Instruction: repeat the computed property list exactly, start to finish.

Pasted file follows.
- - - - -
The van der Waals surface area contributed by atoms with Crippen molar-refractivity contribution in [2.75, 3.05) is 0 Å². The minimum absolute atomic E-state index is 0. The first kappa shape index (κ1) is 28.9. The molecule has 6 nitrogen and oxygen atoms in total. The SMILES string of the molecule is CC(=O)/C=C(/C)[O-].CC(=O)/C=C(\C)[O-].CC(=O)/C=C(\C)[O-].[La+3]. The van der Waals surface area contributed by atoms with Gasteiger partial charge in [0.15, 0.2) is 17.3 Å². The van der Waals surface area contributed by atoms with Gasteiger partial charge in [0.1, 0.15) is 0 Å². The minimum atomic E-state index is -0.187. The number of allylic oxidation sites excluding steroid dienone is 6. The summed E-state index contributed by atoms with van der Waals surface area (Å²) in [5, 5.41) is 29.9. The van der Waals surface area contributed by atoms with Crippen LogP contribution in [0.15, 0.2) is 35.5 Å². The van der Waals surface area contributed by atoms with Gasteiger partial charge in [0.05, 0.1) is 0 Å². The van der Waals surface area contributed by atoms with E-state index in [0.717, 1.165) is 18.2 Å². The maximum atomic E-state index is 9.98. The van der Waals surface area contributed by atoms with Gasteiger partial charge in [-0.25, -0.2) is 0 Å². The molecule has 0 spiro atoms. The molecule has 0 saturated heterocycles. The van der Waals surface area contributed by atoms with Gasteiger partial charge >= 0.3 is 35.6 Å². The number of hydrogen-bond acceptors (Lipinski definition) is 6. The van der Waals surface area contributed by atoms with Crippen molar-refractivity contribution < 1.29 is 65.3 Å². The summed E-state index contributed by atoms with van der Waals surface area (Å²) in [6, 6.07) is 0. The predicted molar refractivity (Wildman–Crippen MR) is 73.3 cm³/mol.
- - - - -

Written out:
The van der Waals surface area contributed by atoms with Crippen molar-refractivity contribution in [2.75, 3.05) is 0 Å². The minimum absolute atomic E-state index is 0. The first kappa shape index (κ1) is 28.9. The molecule has 6 nitrogen and oxygen atoms in total. The SMILES string of the molecule is CC(=O)/C=C(/C)[O-].CC(=O)/C=C(\C)[O-].CC(=O)/C=C(\C)[O-].[La+3]. The van der Waals surface area contributed by atoms with Gasteiger partial charge in [0.15, 0.2) is 17.3 Å². The van der Waals surface area contributed by atoms with Gasteiger partial charge in [0.1, 0.15) is 0 Å². The minimum atomic E-state index is -0.187. The number of allylic oxidation sites excluding steroid dienone is 6. The summed E-state index contributed by atoms with van der Waals surface area (Å²) in [5, 5.41) is 29.9. The van der Waals surface area contributed by atoms with Crippen LogP contribution in [0.15, 0.2) is 35.5 Å². The van der Waals surface area contributed by atoms with Gasteiger partial charge in [0.05, 0.1) is 0 Å². The van der Waals surface area contributed by atoms with E-state index in [0.717, 1.165) is 18.2 Å². The maximum atomic E-state index is 9.98. The van der Waals surface area contributed by atoms with Gasteiger partial charge in [-0.25, -0.2) is 0 Å². The molecule has 0 spiro atoms. The molecule has 0 saturated heterocycles. The van der Waals surface area contributed by atoms with Gasteiger partial charge >= 0.3 is 35.6 Å². The number of hydrogen-bond acceptors (Lipinski definition) is 6. The van der Waals surface area contributed by atoms with Crippen molar-refractivity contribution < 1.29 is 65.3 Å². The summed E-state index contributed by atoms with van der Waals surface area (Å²) in [6, 6.07) is 0. The predicted molar refractivity (Wildman–Crippen MR) is 73.3 cm³/mol.